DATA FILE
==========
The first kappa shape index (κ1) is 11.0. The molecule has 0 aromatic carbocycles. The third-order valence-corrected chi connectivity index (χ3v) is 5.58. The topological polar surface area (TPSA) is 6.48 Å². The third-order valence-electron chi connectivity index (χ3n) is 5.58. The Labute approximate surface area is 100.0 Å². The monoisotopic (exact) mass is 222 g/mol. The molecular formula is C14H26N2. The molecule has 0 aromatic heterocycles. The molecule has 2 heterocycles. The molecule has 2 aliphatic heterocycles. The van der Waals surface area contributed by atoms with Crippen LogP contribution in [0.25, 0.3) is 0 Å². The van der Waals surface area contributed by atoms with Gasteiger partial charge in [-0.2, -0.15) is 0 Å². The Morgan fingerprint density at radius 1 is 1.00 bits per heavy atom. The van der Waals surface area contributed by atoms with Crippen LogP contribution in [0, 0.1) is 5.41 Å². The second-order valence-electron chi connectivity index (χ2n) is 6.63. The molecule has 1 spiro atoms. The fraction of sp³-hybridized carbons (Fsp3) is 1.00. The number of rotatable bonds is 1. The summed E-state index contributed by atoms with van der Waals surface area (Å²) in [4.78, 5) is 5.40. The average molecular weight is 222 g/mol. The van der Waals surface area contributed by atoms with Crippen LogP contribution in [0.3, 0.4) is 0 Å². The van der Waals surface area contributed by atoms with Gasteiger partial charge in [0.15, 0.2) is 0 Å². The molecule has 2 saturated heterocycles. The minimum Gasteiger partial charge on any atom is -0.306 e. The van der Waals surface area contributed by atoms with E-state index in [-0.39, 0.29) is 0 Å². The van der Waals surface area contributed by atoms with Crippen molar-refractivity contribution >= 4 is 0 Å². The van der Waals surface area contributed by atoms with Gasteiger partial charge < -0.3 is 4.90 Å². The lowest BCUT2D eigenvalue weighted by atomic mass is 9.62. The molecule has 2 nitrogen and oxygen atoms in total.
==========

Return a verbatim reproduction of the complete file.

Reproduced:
The first kappa shape index (κ1) is 11.0. The molecule has 0 aromatic carbocycles. The third-order valence-corrected chi connectivity index (χ3v) is 5.58. The topological polar surface area (TPSA) is 6.48 Å². The third-order valence-electron chi connectivity index (χ3n) is 5.58. The Labute approximate surface area is 100.0 Å². The monoisotopic (exact) mass is 222 g/mol. The molecular formula is C14H26N2. The molecule has 0 aromatic heterocycles. The molecule has 2 heterocycles. The molecule has 2 aliphatic heterocycles. The van der Waals surface area contributed by atoms with Crippen LogP contribution in [0.25, 0.3) is 0 Å². The van der Waals surface area contributed by atoms with Gasteiger partial charge in [-0.2, -0.15) is 0 Å². The Morgan fingerprint density at radius 1 is 1.00 bits per heavy atom. The van der Waals surface area contributed by atoms with Crippen LogP contribution in [0, 0.1) is 5.41 Å². The second-order valence-electron chi connectivity index (χ2n) is 6.63. The molecule has 1 spiro atoms. The fraction of sp³-hybridized carbons (Fsp3) is 1.00. The number of rotatable bonds is 1. The summed E-state index contributed by atoms with van der Waals surface area (Å²) in [4.78, 5) is 5.40. The average molecular weight is 222 g/mol. The van der Waals surface area contributed by atoms with Crippen LogP contribution in [0.3, 0.4) is 0 Å². The van der Waals surface area contributed by atoms with Gasteiger partial charge in [0.15, 0.2) is 0 Å². The molecule has 2 saturated heterocycles. The minimum Gasteiger partial charge on any atom is -0.306 e. The van der Waals surface area contributed by atoms with E-state index in [-0.39, 0.29) is 0 Å². The van der Waals surface area contributed by atoms with Crippen molar-refractivity contribution >= 4 is 0 Å². The van der Waals surface area contributed by atoms with Gasteiger partial charge < -0.3 is 4.90 Å². The lowest BCUT2D eigenvalue weighted by atomic mass is 9.62. The molecule has 2 nitrogen and oxygen atoms in total.